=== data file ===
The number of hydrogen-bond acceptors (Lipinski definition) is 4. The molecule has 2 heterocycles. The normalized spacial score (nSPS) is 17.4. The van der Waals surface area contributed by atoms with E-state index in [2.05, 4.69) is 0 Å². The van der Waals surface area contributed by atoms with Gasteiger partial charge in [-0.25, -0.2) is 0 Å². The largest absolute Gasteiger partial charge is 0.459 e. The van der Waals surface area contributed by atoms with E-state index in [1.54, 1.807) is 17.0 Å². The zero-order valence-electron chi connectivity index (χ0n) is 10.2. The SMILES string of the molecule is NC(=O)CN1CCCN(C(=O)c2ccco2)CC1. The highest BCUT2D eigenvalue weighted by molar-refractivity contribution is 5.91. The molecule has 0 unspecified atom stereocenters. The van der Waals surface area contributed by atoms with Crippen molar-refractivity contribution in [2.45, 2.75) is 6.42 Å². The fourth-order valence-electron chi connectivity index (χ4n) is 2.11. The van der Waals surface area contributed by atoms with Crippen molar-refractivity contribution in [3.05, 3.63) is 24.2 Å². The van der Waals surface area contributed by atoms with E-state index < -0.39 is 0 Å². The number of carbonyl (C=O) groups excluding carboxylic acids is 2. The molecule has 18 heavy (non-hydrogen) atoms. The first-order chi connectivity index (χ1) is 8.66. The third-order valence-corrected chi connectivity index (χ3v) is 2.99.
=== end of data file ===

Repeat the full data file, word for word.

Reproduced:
The number of hydrogen-bond acceptors (Lipinski definition) is 4. The molecule has 2 heterocycles. The normalized spacial score (nSPS) is 17.4. The van der Waals surface area contributed by atoms with E-state index in [2.05, 4.69) is 0 Å². The van der Waals surface area contributed by atoms with Gasteiger partial charge in [-0.25, -0.2) is 0 Å². The largest absolute Gasteiger partial charge is 0.459 e. The van der Waals surface area contributed by atoms with E-state index in [1.54, 1.807) is 17.0 Å². The zero-order valence-electron chi connectivity index (χ0n) is 10.2. The SMILES string of the molecule is NC(=O)CN1CCCN(C(=O)c2ccco2)CC1. The highest BCUT2D eigenvalue weighted by molar-refractivity contribution is 5.91. The molecule has 0 unspecified atom stereocenters. The van der Waals surface area contributed by atoms with Crippen molar-refractivity contribution in [2.45, 2.75) is 6.42 Å². The fourth-order valence-electron chi connectivity index (χ4n) is 2.11. The van der Waals surface area contributed by atoms with Crippen molar-refractivity contribution in [3.05, 3.63) is 24.2 Å². The van der Waals surface area contributed by atoms with E-state index < -0.39 is 0 Å². The number of carbonyl (C=O) groups excluding carboxylic acids is 2. The molecule has 18 heavy (non-hydrogen) atoms. The first-order chi connectivity index (χ1) is 8.66. The third-order valence-corrected chi connectivity index (χ3v) is 2.99.